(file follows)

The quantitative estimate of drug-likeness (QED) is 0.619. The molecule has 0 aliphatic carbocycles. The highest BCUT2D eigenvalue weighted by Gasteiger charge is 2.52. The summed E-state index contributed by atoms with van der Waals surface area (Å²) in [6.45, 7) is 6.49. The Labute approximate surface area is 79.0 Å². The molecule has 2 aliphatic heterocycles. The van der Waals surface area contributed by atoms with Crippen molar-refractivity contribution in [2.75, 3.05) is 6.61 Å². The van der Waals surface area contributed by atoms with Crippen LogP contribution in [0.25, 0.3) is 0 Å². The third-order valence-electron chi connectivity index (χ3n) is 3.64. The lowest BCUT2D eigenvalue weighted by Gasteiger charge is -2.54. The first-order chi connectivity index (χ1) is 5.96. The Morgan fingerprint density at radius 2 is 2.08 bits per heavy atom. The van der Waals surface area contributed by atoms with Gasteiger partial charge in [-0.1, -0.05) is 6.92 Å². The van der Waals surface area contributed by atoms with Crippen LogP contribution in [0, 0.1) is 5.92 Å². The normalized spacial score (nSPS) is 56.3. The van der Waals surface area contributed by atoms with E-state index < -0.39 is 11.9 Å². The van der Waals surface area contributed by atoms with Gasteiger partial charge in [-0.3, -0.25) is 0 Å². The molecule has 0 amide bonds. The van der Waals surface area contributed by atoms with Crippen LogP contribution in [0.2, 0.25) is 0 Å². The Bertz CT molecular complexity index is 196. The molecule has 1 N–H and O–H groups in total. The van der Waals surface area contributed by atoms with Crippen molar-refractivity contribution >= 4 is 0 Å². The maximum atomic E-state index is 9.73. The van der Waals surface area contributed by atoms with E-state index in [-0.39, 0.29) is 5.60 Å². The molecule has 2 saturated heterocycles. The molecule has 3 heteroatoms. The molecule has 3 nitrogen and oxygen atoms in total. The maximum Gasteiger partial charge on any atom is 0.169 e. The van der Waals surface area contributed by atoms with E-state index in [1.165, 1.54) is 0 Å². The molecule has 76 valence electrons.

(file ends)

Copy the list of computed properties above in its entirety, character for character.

The quantitative estimate of drug-likeness (QED) is 0.619. The molecule has 0 aliphatic carbocycles. The highest BCUT2D eigenvalue weighted by Gasteiger charge is 2.52. The summed E-state index contributed by atoms with van der Waals surface area (Å²) in [6.45, 7) is 6.49. The Labute approximate surface area is 79.0 Å². The molecule has 2 aliphatic heterocycles. The van der Waals surface area contributed by atoms with Crippen molar-refractivity contribution in [2.75, 3.05) is 6.61 Å². The van der Waals surface area contributed by atoms with Crippen LogP contribution in [0.25, 0.3) is 0 Å². The third-order valence-electron chi connectivity index (χ3n) is 3.64. The lowest BCUT2D eigenvalue weighted by Gasteiger charge is -2.54. The first-order chi connectivity index (χ1) is 5.96. The Morgan fingerprint density at radius 2 is 2.08 bits per heavy atom. The van der Waals surface area contributed by atoms with Gasteiger partial charge in [-0.1, -0.05) is 6.92 Å². The van der Waals surface area contributed by atoms with Crippen LogP contribution in [0, 0.1) is 5.92 Å². The normalized spacial score (nSPS) is 56.3. The van der Waals surface area contributed by atoms with E-state index < -0.39 is 11.9 Å². The van der Waals surface area contributed by atoms with Gasteiger partial charge in [-0.3, -0.25) is 0 Å². The molecule has 0 amide bonds. The van der Waals surface area contributed by atoms with Crippen LogP contribution in [0.2, 0.25) is 0 Å². The Bertz CT molecular complexity index is 196. The molecule has 1 N–H and O–H groups in total. The van der Waals surface area contributed by atoms with Crippen molar-refractivity contribution >= 4 is 0 Å². The maximum atomic E-state index is 9.73. The van der Waals surface area contributed by atoms with E-state index in [-0.39, 0.29) is 5.60 Å². The molecule has 2 saturated heterocycles. The molecule has 3 heteroatoms. The molecule has 3 nitrogen and oxygen atoms in total. The maximum Gasteiger partial charge on any atom is 0.169 e. The van der Waals surface area contributed by atoms with E-state index in [1.165, 1.54) is 0 Å². The molecule has 76 valence electrons.